Type 1 diabetes (T1D) is caused by a loss of insulin-producing cells in the pancreas, requiring usually life-long management of the condition through the use of insulin. A key goal of regenerative medicine is to restore normal physiological function of the body. Stem cells provide such opportunity as scientists can now generate insulin-producing cells in unlimited quantities. One of the obstacles to grafting of such stem cells is that they may contain other cell types, which form adverse growths.
In a new paper now available in JCI Insight, Lina Sui, PhD and colleagues of the Egli laboratory at the Naomi Berrie Diabetes Center at Columbia University Irving Medical Center show that both of these issues have a solution. They showed that the differentiation of stem cells to insulin-producing cells can be increased by slowing their DNA replication, or the speed by which the DNA is duplicated. This simple pharmacological intervention also prevents the growth of grafts.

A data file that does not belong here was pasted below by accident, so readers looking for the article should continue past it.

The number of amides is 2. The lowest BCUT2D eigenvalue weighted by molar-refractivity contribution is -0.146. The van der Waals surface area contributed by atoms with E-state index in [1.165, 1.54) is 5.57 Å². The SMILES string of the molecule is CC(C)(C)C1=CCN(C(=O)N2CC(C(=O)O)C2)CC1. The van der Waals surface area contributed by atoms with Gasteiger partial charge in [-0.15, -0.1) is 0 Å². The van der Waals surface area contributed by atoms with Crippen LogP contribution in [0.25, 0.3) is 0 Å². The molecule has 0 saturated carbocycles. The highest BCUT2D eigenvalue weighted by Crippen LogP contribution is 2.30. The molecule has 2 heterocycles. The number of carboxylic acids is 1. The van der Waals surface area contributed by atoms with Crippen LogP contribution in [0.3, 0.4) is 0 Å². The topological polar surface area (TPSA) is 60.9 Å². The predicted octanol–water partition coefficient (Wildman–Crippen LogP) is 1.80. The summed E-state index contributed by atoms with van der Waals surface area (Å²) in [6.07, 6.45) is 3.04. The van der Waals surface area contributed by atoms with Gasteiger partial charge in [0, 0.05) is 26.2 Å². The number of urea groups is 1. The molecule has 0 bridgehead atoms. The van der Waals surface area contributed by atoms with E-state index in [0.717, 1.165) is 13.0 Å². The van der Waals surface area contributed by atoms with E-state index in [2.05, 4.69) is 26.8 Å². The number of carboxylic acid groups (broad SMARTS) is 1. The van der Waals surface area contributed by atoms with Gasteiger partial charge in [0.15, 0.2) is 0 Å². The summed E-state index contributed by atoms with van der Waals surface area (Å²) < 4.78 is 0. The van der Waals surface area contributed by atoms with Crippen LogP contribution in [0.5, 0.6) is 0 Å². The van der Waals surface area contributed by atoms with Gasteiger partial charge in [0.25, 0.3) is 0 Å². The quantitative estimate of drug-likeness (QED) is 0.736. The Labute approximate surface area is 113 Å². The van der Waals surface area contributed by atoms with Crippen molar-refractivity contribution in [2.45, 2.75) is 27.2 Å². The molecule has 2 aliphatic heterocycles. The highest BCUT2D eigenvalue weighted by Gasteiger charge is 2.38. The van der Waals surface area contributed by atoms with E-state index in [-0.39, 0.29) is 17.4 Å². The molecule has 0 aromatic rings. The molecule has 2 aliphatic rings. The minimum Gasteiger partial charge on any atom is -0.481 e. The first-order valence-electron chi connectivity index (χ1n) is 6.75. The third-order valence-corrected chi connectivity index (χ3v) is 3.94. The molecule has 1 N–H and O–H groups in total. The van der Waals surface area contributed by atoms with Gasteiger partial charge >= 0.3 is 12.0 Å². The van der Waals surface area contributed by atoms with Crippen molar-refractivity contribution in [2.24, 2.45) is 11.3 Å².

When tested in mice, the human stem cell derived beta cells can maintain normal blood glucose levels for the lifetime of the animal. This is a promising new approach to making stem cell derived grafts safer and ultimately available to the treatment for T1D. Separate studies to address immune rejection of new beta cells are also ongoing in parallel.
Dr. Sui received her Ph.D in Biomedical Science in 2012 from the diabetes research center of Vrije Universities Brussel. She joined Dr. Dieter Egli’s lab in 2014 for postdoctoral training. Lina has showed how human stem cell derived beta cells from a patient with diabetes can fully protect a mouse from diabetes. She continues to make great strides in this research area.